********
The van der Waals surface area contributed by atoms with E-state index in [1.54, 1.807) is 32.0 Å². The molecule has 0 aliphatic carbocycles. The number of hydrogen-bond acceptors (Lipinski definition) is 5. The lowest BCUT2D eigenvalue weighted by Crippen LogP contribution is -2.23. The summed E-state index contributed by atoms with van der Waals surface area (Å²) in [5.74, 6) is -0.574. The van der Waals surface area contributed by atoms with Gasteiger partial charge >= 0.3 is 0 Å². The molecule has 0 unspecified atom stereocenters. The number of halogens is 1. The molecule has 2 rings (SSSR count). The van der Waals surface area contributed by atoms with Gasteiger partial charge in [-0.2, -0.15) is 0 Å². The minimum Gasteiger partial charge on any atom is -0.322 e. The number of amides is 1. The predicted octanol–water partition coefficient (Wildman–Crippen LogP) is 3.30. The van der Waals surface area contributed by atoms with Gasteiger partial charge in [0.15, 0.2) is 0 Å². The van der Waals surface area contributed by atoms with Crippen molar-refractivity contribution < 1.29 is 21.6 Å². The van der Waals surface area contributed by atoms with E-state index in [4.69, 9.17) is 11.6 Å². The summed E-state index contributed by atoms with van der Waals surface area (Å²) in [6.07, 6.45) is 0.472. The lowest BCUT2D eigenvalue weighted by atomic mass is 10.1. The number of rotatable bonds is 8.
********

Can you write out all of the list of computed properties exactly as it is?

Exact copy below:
The van der Waals surface area contributed by atoms with E-state index in [1.54, 1.807) is 32.0 Å². The molecule has 0 aliphatic carbocycles. The number of hydrogen-bond acceptors (Lipinski definition) is 5. The lowest BCUT2D eigenvalue weighted by Crippen LogP contribution is -2.23. The summed E-state index contributed by atoms with van der Waals surface area (Å²) in [5.74, 6) is -0.574. The van der Waals surface area contributed by atoms with Gasteiger partial charge >= 0.3 is 0 Å². The molecule has 0 unspecified atom stereocenters. The number of halogens is 1. The molecule has 2 rings (SSSR count). The van der Waals surface area contributed by atoms with Gasteiger partial charge in [-0.2, -0.15) is 0 Å². The minimum Gasteiger partial charge on any atom is -0.322 e. The number of amides is 1. The predicted octanol–water partition coefficient (Wildman–Crippen LogP) is 3.30. The van der Waals surface area contributed by atoms with Gasteiger partial charge in [0.15, 0.2) is 0 Å². The van der Waals surface area contributed by atoms with Crippen molar-refractivity contribution < 1.29 is 21.6 Å². The van der Waals surface area contributed by atoms with E-state index in [4.69, 9.17) is 11.6 Å². The summed E-state index contributed by atoms with van der Waals surface area (Å²) in [6.07, 6.45) is 0.472. The lowest BCUT2D eigenvalue weighted by atomic mass is 10.1. The number of rotatable bonds is 8.